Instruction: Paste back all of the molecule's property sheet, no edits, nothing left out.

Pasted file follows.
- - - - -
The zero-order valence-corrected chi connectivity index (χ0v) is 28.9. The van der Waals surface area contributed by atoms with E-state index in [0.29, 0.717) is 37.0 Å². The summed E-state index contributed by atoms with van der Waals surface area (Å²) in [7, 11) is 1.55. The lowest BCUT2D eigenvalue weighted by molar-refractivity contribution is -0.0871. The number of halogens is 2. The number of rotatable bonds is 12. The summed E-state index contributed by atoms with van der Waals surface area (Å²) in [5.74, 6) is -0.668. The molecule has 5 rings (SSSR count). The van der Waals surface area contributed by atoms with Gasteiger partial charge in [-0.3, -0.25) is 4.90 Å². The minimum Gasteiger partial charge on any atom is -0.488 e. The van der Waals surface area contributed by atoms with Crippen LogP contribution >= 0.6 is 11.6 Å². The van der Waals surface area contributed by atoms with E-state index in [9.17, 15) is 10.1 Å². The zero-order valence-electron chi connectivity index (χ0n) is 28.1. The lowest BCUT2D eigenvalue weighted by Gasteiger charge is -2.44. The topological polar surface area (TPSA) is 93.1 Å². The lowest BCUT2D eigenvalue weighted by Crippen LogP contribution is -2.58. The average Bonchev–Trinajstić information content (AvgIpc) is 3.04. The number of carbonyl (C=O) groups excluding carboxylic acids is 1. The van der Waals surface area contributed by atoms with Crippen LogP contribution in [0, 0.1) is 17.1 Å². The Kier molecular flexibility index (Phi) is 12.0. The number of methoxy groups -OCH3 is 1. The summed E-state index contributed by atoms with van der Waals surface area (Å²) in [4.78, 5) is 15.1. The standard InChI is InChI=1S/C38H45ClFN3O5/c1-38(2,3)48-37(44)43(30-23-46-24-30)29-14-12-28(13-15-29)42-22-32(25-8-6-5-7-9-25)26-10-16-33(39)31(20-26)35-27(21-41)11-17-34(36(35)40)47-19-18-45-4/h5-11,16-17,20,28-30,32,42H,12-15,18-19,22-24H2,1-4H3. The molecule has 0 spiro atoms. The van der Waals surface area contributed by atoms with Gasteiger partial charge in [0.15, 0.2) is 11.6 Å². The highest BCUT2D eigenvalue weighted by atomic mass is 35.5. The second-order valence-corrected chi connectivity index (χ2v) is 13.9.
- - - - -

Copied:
The zero-order valence-corrected chi connectivity index (χ0v) is 28.9. The van der Waals surface area contributed by atoms with E-state index in [0.29, 0.717) is 37.0 Å². The summed E-state index contributed by atoms with van der Waals surface area (Å²) in [7, 11) is 1.55. The lowest BCUT2D eigenvalue weighted by molar-refractivity contribution is -0.0871. The number of halogens is 2. The number of rotatable bonds is 12. The summed E-state index contributed by atoms with van der Waals surface area (Å²) in [5.74, 6) is -0.668. The molecule has 5 rings (SSSR count). The van der Waals surface area contributed by atoms with Gasteiger partial charge in [-0.3, -0.25) is 4.90 Å². The minimum Gasteiger partial charge on any atom is -0.488 e. The van der Waals surface area contributed by atoms with Crippen LogP contribution >= 0.6 is 11.6 Å². The van der Waals surface area contributed by atoms with E-state index in [9.17, 15) is 10.1 Å². The zero-order valence-electron chi connectivity index (χ0n) is 28.1. The lowest BCUT2D eigenvalue weighted by Gasteiger charge is -2.44. The topological polar surface area (TPSA) is 93.1 Å². The lowest BCUT2D eigenvalue weighted by Crippen LogP contribution is -2.58. The average Bonchev–Trinajstić information content (AvgIpc) is 3.04. The number of carbonyl (C=O) groups excluding carboxylic acids is 1. The van der Waals surface area contributed by atoms with Crippen LogP contribution in [0, 0.1) is 17.1 Å². The Kier molecular flexibility index (Phi) is 12.0. The number of methoxy groups -OCH3 is 1. The summed E-state index contributed by atoms with van der Waals surface area (Å²) in [4.78, 5) is 15.1. The standard InChI is InChI=1S/C38H45ClFN3O5/c1-38(2,3)48-37(44)43(30-23-46-24-30)29-14-12-28(13-15-29)42-22-32(25-8-6-5-7-9-25)26-10-16-33(39)31(20-26)35-27(21-41)11-17-34(36(35)40)47-19-18-45-4/h5-11,16-17,20,28-30,32,42H,12-15,18-19,22-24H2,1-4H3. The molecule has 0 spiro atoms. The van der Waals surface area contributed by atoms with Gasteiger partial charge in [0.15, 0.2) is 11.6 Å². The highest BCUT2D eigenvalue weighted by atomic mass is 35.5. The second-order valence-corrected chi connectivity index (χ2v) is 13.9.